Kaspersky has revealed its definitive list of security incidents that shaped 2013.

Cyber-espionage, spear-phishing, the rise of hacktivism and Bitcoins were among the key trends that defined the year.

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But no security overview would be complete without mentioning Edward Snowden and the wider privacy implications of his revelations.

One of the first visible effects was the shutdown of encrypted e-mail services such as Lavabit and Silent Circle.

The reason was their inability to provide such services under pressure from law enforcement and other governmental agencies. Another story which has implications over privacy is the NSA sabotage of the elliptic curve cryptographic algorithms released through NIST.

Almost 1800 organisation's were victims of cyber-espionage in 2013, while the majority of campaigns that Kaspersky analysts noted were designed to steal data from governmental agencies and research institutions -- Red October, NetTraveler, Icefog and MiniDuke all behaved this way.

The most widespread campaign of the year was the NetTraveler espionage campaign which affected victims from 40 countries all over the world.

For the first time, cyber-criminals harvested information from mobile devices connected to the victims' networks -- a clear recognition of the importance of mobile devices to hackers.

Red October, MiniDuke, NetTraveler and Icefog all started by 'hacking the human'.

They employed spear-phishing to get an initial foothold in the organisations they targeted. Costin Raiu, Director of Kaspersky Lab's Global Research and Analysis team said these campaigns were part of an emerging trend that appeared in 2013.

"Attacks by small groups of cyber-mercenaries who conduct small hit-and-run attacks," he said.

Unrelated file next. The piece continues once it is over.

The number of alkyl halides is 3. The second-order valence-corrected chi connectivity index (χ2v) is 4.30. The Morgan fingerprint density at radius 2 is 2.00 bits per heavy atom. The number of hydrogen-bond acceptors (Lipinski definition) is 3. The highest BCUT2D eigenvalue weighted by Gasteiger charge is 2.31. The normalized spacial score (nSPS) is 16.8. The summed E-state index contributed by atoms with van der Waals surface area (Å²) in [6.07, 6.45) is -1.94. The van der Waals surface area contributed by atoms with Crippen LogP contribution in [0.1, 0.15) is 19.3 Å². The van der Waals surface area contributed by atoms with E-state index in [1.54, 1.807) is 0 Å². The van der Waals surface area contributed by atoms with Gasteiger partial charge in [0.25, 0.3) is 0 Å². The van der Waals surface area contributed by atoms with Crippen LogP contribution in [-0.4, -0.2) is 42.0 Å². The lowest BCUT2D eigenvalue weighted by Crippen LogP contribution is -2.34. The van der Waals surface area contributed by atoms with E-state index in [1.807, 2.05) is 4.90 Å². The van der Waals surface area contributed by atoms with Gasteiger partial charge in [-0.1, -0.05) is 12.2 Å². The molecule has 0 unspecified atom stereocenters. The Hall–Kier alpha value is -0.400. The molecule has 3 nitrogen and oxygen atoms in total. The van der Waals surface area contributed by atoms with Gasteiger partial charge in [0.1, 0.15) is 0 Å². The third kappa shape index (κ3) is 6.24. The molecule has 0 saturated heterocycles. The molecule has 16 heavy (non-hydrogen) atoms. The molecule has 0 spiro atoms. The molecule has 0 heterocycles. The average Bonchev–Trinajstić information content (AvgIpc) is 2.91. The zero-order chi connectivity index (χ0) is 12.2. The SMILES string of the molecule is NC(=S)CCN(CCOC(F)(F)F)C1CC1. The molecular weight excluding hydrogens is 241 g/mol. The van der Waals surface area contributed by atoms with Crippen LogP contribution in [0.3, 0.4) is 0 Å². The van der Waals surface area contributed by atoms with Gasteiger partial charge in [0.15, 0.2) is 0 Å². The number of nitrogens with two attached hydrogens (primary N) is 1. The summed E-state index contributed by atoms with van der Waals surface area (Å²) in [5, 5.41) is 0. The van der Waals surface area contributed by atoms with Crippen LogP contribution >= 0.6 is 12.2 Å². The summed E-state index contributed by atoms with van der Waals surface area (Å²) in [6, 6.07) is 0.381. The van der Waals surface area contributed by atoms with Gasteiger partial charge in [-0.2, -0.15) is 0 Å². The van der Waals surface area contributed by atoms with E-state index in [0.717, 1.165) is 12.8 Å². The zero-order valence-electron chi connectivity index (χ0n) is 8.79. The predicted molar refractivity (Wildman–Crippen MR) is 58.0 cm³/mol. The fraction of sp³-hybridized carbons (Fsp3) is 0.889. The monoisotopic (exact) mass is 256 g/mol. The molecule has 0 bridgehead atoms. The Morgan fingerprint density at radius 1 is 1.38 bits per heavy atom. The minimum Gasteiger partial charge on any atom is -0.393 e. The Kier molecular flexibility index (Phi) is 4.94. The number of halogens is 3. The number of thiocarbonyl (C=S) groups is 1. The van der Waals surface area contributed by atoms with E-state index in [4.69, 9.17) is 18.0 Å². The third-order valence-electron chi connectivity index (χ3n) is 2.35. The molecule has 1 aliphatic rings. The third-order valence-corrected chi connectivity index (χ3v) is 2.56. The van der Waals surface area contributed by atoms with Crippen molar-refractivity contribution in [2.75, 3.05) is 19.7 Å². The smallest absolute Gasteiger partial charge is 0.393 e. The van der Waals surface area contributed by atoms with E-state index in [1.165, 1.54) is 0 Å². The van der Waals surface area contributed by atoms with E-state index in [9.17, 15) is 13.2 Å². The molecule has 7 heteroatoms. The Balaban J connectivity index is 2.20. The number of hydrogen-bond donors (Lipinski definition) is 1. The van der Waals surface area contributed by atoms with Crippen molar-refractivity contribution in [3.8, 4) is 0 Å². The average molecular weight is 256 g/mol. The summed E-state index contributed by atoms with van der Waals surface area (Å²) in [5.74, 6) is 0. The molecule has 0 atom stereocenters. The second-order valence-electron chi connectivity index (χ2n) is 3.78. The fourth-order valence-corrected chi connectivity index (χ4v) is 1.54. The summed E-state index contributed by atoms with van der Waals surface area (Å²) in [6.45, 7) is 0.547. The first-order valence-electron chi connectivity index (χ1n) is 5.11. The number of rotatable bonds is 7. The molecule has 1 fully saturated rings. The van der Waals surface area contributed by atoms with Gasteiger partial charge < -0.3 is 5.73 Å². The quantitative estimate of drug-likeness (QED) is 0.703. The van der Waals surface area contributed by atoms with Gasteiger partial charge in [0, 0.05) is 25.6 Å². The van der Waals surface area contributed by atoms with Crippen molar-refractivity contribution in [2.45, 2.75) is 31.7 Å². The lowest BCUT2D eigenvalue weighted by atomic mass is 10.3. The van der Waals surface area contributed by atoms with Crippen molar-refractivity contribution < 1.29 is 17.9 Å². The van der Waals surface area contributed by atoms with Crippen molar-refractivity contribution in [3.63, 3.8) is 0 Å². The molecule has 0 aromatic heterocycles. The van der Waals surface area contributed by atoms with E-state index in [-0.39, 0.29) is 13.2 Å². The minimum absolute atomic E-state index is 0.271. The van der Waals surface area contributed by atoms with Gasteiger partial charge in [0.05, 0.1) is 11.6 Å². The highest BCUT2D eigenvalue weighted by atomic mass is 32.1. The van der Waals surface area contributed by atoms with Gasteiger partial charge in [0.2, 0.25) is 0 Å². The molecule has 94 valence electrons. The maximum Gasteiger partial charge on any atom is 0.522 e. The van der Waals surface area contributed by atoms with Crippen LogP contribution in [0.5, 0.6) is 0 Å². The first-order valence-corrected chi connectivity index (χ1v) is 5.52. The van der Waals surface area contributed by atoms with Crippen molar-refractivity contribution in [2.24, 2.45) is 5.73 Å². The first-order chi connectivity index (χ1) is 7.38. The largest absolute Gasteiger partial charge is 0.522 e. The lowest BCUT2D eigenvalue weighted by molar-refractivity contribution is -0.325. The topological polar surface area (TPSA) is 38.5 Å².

"Going forward, we predict that more of these groups will appear as an underground black market for 'APT' services begins to emerge." Hacker group 'Anonymous' claimed responsibility for attacks on the US Department of Justice, Massachusetts Institute of Technology and the web sites of various governments.

Those claiming to be part of the 'Syrian Electronic Army' claimed responsibility for hacking the Twitter account of Associated Press and sending a false tweet reporting explosions at the White House -- which wiped $136 billion off the DOW.

For those with the relevant skills, it has become easier to launch an attack on a web site than to coordinate real-world protests, according to Kaspersky analysts. In the wake of the surveillance stories of 2013, there is perhaps little surprise that people are looking for alternative forms of payment; increasing the popularity and value of the Bitcoin system. The methods used by cyber-criminals to make money from their victims are not always subtle.

Apart from Bitcoins, which could potentially be stolen, 'ransomware' programs have become a popular means of making easy money -- as is the case with the Cryptolocker Trojan.